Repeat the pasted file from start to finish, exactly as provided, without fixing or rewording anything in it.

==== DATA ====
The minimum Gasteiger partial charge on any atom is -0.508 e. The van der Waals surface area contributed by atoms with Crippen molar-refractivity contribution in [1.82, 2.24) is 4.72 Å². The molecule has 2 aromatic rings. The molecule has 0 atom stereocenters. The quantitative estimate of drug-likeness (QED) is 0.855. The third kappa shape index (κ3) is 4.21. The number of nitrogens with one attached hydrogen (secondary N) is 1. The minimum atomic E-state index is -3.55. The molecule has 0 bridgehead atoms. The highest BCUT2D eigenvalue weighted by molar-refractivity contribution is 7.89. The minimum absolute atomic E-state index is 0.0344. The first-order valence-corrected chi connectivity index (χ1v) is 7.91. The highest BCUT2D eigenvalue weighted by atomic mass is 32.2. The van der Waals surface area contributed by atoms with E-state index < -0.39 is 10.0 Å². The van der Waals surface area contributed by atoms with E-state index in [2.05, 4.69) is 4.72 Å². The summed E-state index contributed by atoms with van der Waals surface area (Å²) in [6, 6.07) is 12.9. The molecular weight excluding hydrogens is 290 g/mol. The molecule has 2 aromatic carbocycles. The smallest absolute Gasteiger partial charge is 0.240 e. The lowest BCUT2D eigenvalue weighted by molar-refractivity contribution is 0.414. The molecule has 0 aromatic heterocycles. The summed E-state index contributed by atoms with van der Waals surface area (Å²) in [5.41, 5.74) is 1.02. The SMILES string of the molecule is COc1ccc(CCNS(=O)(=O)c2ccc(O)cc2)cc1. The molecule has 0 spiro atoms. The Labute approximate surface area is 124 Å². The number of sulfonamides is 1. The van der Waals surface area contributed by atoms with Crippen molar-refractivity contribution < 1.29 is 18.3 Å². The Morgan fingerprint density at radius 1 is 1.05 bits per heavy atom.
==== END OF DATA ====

The minimum Gasteiger partial charge on any atom is -0.508 e. The van der Waals surface area contributed by atoms with Crippen molar-refractivity contribution in [1.82, 2.24) is 4.72 Å². The molecule has 2 aromatic rings. The molecule has 0 atom stereocenters. The quantitative estimate of drug-likeness (QED) is 0.855. The third kappa shape index (κ3) is 4.21. The number of nitrogens with one attached hydrogen (secondary N) is 1. The minimum atomic E-state index is -3.55. The molecule has 0 bridgehead atoms. The highest BCUT2D eigenvalue weighted by molar-refractivity contribution is 7.89. The minimum absolute atomic E-state index is 0.0344. The first-order valence-corrected chi connectivity index (χ1v) is 7.91. The highest BCUT2D eigenvalue weighted by atomic mass is 32.2. The van der Waals surface area contributed by atoms with E-state index < -0.39 is 10.0 Å². The van der Waals surface area contributed by atoms with E-state index in [2.05, 4.69) is 4.72 Å². The summed E-state index contributed by atoms with van der Waals surface area (Å²) in [6, 6.07) is 12.9. The molecular weight excluding hydrogens is 290 g/mol. The molecule has 2 aromatic carbocycles. The smallest absolute Gasteiger partial charge is 0.240 e. The lowest BCUT2D eigenvalue weighted by molar-refractivity contribution is 0.414. The molecule has 0 aromatic heterocycles. The summed E-state index contributed by atoms with van der Waals surface area (Å²) in [5.41, 5.74) is 1.02. The SMILES string of the molecule is COc1ccc(CCNS(=O)(=O)c2ccc(O)cc2)cc1. The molecule has 0 spiro atoms. The Labute approximate surface area is 124 Å². The number of sulfonamides is 1. The van der Waals surface area contributed by atoms with Crippen molar-refractivity contribution < 1.29 is 18.3 Å². The Morgan fingerprint density at radius 1 is 1.05 bits per heavy atom.